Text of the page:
It was a great day, and I am having a fantasy of what costume I could put together for next year. I have the sense that, once one has heard of Steampunk, you will encounter it more than you expected. There are other festivals to attend and, if you get to New Zealand, be sure to stop by Oamaru where the Blue Penguins are famous and Steampunk HQ is a less expected and an even more fascinating stop.
If you plan to be in the vicinity of Sarasota, Florida, be sure to set aside time to visit The Ringling.Listed as the top tourist attraction in Sarasota by Trip Advisor, The Ringling was the estate of John and Mabel Ringling. The many exhibits provide something of interest for all ages. including the circus museums, Venetian style mansion that was home to Mabel and John, the magnificent formal gardens and lush grounds, and a first rate museum.
Five hours was enough time to skim many of the exhibits, but I look forward to returning to explore more of the galleries and grounds and take at least a few tours with the docents.
While we started with the Art Museum, the most unusual exhibits were in the circus museums, so give some careful consideration to your time and the interests of your group because you should absolutely not miss these buildings.
We approached the Museum by walking past the Dwarf Garden and over a bridge. The many dwarf representations of commedia dell’arte players were hidden among the plants forming a circle around a great banyan tree. There were many banyan trees on the estate and these are a wonder of nature. While they may start as one tree, the banyan sends out many aerial roots that hang down and reach the ground where they become additional mature trunks of the tree. Over the many years since their planting, they continue to spread out to form canopies that cover sizeable areas.
While the Museum itself had many interesting galleries including European art, fascinating sculptures, some modern glass which will eventually be moved to its own wing, and a very interesting traveling exhibit of Islamic Art from the Museum of Fine Arts, Boston, the most noteworthy aspect of the museum is the stunning and expansive Italian Renaissance courtyard and gardens. The open porticos surround the courtyard on three sides, forming a U shape.
There are three terraced levels in the courtyard including reproductions of two classical fountains among the water features. Throughout the gardens are casts of classical statues. The open end of the courtyard faces the bay and links the two wings with a bridge. A cast of Michelangelo’s David is in the center of this bridge. Standing here, we could fully appreciate the spaciousness and sense of order and beauty of this dramatic courtyard while we could also look west and see the water.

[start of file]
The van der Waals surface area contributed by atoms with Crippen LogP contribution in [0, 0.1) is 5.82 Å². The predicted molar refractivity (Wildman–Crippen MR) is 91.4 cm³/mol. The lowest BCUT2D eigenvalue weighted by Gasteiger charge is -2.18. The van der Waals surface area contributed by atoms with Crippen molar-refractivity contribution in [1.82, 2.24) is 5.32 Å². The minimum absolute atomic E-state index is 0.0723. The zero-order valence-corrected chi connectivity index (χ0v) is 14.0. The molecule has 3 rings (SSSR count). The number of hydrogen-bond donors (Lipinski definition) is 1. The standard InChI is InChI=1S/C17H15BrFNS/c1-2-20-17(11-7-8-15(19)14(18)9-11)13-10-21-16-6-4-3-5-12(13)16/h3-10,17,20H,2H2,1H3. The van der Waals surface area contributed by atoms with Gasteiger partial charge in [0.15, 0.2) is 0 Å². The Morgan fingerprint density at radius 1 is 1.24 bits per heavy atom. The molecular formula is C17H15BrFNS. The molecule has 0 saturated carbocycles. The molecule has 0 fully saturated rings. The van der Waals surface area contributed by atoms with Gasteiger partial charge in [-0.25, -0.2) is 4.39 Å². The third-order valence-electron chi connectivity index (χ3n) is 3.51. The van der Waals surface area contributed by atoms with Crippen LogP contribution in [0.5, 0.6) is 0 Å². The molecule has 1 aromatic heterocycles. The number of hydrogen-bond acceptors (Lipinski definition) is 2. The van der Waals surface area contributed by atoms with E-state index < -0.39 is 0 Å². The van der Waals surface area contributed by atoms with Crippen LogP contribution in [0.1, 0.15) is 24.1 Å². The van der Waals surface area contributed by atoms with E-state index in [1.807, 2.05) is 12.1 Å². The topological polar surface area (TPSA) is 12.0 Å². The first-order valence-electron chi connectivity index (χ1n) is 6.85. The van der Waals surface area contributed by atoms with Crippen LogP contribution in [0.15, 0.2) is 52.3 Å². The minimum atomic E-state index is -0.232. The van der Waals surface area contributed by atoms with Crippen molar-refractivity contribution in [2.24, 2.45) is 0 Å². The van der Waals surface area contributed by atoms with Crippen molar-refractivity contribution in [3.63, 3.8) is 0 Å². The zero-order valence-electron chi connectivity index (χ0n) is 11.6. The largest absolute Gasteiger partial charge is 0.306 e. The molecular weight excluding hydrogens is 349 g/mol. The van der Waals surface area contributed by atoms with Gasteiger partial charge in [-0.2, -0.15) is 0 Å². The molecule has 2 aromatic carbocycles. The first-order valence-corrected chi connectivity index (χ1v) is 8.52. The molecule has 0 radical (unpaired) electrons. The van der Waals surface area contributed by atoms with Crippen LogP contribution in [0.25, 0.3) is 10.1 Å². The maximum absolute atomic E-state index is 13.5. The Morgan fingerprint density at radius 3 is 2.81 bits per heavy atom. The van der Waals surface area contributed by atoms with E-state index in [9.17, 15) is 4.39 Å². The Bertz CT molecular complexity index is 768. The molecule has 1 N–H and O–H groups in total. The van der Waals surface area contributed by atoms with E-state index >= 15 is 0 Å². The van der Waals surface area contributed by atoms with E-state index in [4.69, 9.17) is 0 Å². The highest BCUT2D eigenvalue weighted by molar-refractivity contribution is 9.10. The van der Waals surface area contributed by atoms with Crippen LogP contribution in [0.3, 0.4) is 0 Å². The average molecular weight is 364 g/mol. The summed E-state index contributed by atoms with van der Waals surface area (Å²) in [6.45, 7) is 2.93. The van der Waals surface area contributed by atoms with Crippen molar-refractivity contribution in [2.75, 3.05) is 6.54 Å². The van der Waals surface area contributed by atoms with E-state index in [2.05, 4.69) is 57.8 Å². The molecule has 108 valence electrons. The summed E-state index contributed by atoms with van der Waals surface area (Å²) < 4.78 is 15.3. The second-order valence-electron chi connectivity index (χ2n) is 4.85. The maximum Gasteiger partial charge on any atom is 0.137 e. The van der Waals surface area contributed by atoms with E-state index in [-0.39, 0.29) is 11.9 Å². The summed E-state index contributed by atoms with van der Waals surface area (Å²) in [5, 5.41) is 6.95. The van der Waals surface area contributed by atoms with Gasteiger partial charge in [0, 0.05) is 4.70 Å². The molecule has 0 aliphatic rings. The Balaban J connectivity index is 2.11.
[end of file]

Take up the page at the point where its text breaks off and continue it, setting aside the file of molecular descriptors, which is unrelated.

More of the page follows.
By this time, we were hungry and followed the short path past the enticing playground full of school age children to the Banyan Café. This simple lunch spot offers made-to-order sandwiches, hamburgers, and salads to be eaten at outside tables. This was a good stop prior to our 1:00 unguided tour of the Ca’d’Zan.
On the way to the mansion, we detoured through the rose garden. In March, there were some roses, but I was informed that they had recently been pruned and were only now starting to bloom. It must be spectacular when many of the 1200 roses that form this wagon wheel design are in full color.
Walkway with Zodiac Leading to the Mansion
We continued up the palm-lined walk on the path of terra cotta mosaic inlaid with signs of the Zodiac, where we lined up for admission into the mansion. Ca d’Zan, obviously named for its owner, means House of John in the Venetian dialect. We had selected the quick self-guided tour because of our time constraints and because there was no additional fee. I so enjoyed the splendors of this structure that, on a future trip I would consider both the 40-minute guided tour of both the first and second floors for $10, and also the $20 Private Places Tour that includes the third floor game room and the Belvedere Tower. It is important to note that, for the unguided tour, 25 people are admitted every five minutes, so it makes sense to arrive shortly before one o’clock.